Some say our society has collectively become too paranoid. Gone are the days when we send our kids out to play in the neighborhood, not knowing their exact whereabouts but relying on the comforting knowledge that they’ll return safely to us when the street lights came on.
Bicycling is a great way for children and their parents to get exercise, but it's important to follow a few safety rules. Both children and adults should wear a properly fitted bicycle helmet and ride a bike that is the right size, has functioning brakes, and fully inflated tires, according to National Highway and Traffic Safety Administration. The NHTSA also recommends that children younger than 10 years old ride on the side walk. Parents riding with their children in the street should follow the rules of the road and use bright colored clothing or gear to make yourself more visible to drivers.
Being a new mom is a daunting job. During those first couple of months, you’re preoccupied with how to feed and how to get this little baby to sleep while trying to fit in shut-eye for yourself. But after a while, when you settle into the role of motherhood, you begin to crave the company of other moms. Before having my son, Cole, I went to work and interacted with 10 to 20 people every day. Once I became a mom, all of that changed. I suddenly found myself cooped up in the house, just me and this little thing that cried and spit up all the time (and I mean all the time). After a while, I was desperately seeking some social interaction. But where do you turn?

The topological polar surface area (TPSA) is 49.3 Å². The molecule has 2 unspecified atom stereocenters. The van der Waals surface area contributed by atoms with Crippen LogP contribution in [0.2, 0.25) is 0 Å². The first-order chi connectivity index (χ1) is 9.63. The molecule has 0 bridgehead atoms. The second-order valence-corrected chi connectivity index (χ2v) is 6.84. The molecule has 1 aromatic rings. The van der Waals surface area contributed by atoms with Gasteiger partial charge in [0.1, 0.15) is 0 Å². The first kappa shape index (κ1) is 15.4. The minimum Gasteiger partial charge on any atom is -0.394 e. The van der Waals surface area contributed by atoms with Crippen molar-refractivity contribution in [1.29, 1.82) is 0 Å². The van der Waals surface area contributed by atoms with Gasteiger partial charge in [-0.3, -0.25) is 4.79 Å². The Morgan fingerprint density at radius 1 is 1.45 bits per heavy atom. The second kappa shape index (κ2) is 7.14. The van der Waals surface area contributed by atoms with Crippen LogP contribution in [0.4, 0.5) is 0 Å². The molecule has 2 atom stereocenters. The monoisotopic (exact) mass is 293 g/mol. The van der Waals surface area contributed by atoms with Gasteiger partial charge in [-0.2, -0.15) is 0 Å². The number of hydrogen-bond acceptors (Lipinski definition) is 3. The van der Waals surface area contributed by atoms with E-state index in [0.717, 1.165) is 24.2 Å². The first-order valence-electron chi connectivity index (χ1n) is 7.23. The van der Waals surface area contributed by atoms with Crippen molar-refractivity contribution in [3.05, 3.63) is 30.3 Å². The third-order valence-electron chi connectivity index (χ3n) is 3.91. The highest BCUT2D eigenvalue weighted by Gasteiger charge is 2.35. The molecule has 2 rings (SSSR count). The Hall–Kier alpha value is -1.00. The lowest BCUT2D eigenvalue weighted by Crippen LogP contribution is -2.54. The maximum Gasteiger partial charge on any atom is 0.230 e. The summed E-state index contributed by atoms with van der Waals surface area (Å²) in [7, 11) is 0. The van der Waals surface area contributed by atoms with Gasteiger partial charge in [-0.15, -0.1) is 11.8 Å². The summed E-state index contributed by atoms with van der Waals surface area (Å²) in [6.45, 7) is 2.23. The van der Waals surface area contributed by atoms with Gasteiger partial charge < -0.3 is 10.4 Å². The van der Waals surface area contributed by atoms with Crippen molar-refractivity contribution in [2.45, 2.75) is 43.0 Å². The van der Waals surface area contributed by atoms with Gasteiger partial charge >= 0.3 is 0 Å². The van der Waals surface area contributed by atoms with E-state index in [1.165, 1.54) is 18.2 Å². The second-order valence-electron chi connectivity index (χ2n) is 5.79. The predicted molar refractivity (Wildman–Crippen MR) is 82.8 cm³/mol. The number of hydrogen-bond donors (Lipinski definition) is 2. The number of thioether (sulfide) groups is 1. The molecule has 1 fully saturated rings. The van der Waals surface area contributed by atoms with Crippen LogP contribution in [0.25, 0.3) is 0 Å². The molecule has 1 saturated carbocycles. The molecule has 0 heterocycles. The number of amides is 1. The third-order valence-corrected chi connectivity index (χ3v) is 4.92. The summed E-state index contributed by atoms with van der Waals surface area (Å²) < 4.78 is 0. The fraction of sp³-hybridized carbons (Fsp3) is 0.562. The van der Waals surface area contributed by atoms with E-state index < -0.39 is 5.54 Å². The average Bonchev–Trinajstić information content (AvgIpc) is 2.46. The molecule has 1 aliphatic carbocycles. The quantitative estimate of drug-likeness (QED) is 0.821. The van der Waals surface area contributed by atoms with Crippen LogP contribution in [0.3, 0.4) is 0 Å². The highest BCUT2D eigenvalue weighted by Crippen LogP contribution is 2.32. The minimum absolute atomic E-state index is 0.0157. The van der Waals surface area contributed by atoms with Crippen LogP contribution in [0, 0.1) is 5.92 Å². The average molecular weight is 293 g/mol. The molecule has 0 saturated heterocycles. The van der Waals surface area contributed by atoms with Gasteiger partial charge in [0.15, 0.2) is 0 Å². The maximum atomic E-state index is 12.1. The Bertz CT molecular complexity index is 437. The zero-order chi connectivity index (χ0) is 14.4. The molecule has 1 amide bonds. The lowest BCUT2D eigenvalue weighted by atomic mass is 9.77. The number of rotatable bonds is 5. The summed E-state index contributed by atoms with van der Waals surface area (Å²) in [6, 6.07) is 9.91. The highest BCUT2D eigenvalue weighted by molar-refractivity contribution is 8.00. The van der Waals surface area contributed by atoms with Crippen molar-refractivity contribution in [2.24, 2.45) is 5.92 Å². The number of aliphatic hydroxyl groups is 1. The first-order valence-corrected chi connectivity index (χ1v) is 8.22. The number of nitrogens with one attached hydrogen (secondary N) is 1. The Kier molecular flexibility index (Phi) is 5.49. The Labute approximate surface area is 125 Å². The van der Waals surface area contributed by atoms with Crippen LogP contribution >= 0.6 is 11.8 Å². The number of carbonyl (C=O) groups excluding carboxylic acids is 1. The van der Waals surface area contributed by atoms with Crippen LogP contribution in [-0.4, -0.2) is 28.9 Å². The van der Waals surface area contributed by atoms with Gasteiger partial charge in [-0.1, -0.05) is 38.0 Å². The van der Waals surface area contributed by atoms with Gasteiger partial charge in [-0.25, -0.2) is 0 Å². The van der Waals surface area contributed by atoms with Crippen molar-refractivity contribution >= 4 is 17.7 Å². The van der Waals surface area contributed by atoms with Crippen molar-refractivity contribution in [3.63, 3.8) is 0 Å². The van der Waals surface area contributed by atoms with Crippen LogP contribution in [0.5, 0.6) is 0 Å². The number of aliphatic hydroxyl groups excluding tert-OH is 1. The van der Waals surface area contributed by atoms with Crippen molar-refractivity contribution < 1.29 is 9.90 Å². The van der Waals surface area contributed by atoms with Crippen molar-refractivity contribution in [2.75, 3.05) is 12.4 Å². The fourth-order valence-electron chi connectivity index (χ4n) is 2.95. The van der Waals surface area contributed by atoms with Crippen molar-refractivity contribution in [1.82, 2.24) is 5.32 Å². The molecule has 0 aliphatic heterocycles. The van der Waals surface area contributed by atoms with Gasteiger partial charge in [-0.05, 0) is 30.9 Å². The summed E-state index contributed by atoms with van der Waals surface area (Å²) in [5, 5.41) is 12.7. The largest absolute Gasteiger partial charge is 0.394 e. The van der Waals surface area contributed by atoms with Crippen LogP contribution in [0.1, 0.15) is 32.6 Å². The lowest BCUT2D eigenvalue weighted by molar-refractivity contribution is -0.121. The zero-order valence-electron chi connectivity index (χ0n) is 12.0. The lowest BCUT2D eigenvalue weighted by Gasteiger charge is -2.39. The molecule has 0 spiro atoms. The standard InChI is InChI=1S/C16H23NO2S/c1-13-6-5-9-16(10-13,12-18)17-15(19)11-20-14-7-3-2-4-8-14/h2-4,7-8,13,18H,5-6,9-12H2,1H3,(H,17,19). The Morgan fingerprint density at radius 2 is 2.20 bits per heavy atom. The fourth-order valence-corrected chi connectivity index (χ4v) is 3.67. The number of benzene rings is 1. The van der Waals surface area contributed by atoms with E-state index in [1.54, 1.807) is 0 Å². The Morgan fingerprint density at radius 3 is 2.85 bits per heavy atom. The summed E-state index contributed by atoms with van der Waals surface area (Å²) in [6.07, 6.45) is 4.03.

Chiropractors, pediatricians and orthopedic surgeons alike agree that backpacks are a problem for your child’s spine. While they may not cause major problems, overloading and improper carrying of a backpack can lead to neck and shoulder pain as well as lower back pain.
"You'll poke your eye out!" Remember that saying just when the fun was about to begin?
Well, it turns out that's pretty good advice. Preventable trauma is the leading cause of blindness in teenagers and older children. Dr. Richard Akers of Atlantic Ophthalmology in Beaufort offers some rules of the road:
There's one room in the house that consistently mystifies and amazes small children. The kitchen. To these knee-high toddlers, there are drawers and cabinets that open and shut, shiny bowls and utensils, running water and sometimes steam emanating from the stove-top. It's also a place where toddlers can have the most ... fun (you thought I'd say 'dangerous,' didn't you?). Here are some easy activities from “The Toddler's Busy Book” by Trish Kuffner that can calm a crazed child using items you probably already have:
Lowcountry Child aims to inform and to inspire parents, grandparents and anyone else who can make a difference in a child's life. Our goal is to promote and to encourage education and healthy living in Bluffton, Hilton Head, Beaufort, and all Lowcountry youth.